On January 22, 1973 abortion was uniformally legalized in the United States through the U.S. Supreme Court decision in Roe v. Wade. Abortion had already been legal in many states but because of this case, it was made official that all states must now allow people to receive abortions. It was deemed unconstitutional for women’s rights and privacy to be compromised, which inevitably led to a considerable amount of controversy in both the short and long term. Today, almost 50 years later, the topic still triggers a great deal of disagreement. More recent threats to the rights secured by Roe v. Wade are causing many to worry about what the future may hold for women’s reproductive freedom.
In Mississippi, officials are attempting to declare abortion illegal after fifteen weeks of pregnancy. As expected, this caused a massive uproar among many residents of the state. Protests were organized throughout Mississippi, and the case, Dobbs v. Jackson Women’s Health Organization, was naturally taken to the Supreme Court. Currently the case is pending, and the outcome could impact the established right to abortion that the United States abides by today.
Former Supreme Court Justice Ruth Bader Ginsburg believed that women should have the right to make reproductive decisions for themselves, and that the objections to the topic of abortion were rooted in sexism. Ginsburg described her feelings to Senators during her four days of questioning by the Senate Judiciary Committee during her confirmation hearings, “It is essential to women’s equality with man that she be the decision maker, that her choice be controlling. If you impose restraints that impede her choice, you are disadvantaging her because of her sex.” Ginsburg’s opinion, however, is controversial.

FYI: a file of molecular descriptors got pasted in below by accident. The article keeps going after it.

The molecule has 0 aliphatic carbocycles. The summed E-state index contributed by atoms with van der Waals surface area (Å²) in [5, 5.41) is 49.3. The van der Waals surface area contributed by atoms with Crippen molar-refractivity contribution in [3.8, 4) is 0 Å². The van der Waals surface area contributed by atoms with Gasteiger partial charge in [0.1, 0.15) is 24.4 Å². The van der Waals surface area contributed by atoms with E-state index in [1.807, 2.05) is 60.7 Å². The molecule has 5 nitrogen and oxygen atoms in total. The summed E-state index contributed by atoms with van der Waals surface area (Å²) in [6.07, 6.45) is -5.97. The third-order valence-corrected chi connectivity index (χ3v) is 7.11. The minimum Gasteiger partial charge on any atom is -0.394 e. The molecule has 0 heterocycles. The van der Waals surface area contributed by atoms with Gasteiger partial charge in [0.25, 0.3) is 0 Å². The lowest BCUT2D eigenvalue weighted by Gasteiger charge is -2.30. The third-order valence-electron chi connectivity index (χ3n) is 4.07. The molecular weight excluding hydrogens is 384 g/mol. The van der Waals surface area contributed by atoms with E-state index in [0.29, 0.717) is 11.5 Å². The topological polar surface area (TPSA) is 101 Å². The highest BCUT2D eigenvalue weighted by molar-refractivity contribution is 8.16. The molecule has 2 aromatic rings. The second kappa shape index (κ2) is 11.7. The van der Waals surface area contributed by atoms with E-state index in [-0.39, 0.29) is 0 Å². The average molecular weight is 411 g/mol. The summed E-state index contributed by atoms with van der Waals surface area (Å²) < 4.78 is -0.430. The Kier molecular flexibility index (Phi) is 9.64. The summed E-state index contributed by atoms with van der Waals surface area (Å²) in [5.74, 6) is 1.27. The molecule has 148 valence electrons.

One of the people who rejected Ginsburg’s view was the well known Mother Teresa, who describes her feelings as follows, “America needs no words from me to see how your decision in Roe v. Wade has deformed a great nation. The so-called right to abortion has pitted mothers against their children and women against men.” It is clear that the differences in these opinions have caused great division.
The consitutional inability of a pregnant woman to have an abortion would raise a whole set of issues. First, if the loss of abortion rights is sustained in the Supreme Court, there will be a cascade of protests. This will surely lead to a large amount of conflict and debate, plunging the U.S. into a state of social chaos.
Furthermore, with the banning of abortions, it is inevitable that numerous unsafe self-abortions will take place in an illicit, unregulated market. If this happens, many pregnant women seeking to abort will be in serious danger. The severe health risks that could follow something as drastic as a self-abortion are immeasurable. People should take into account the consequences of self-inflicted and unregulated abortions when they consider the impact of abolishing a constitutional right to abortion.
From the alternate standpoint, it is evident that many people believe that the pros outweigh the cons of ending uniform abortion laws. Some believe that aborting a future child is completely unethical and immoral, and should not be allowed. There are differing opinions as to at what point in a pregnancy an abortion should be allowed. Many think that it should not be allowed after fifteen weeks of pregnancy, and some believe that there should be no abortions altogether. Either way, this side of the debate all comes down to morals, and how a person perceives the status of a fetus or embryo.
In the end, it is clear that there are multiple differing views on abortion and the Roe v. Wade decision, but unless and until the Supreme Court decides otherwise, the right to abortion will remain legally protected. Whether one is pro choice, pro life, or simply indifferent, all can likely agree that the Supreme Court’s decision on the fate of Roe v. Wade will have a lasting impact in the years ahead.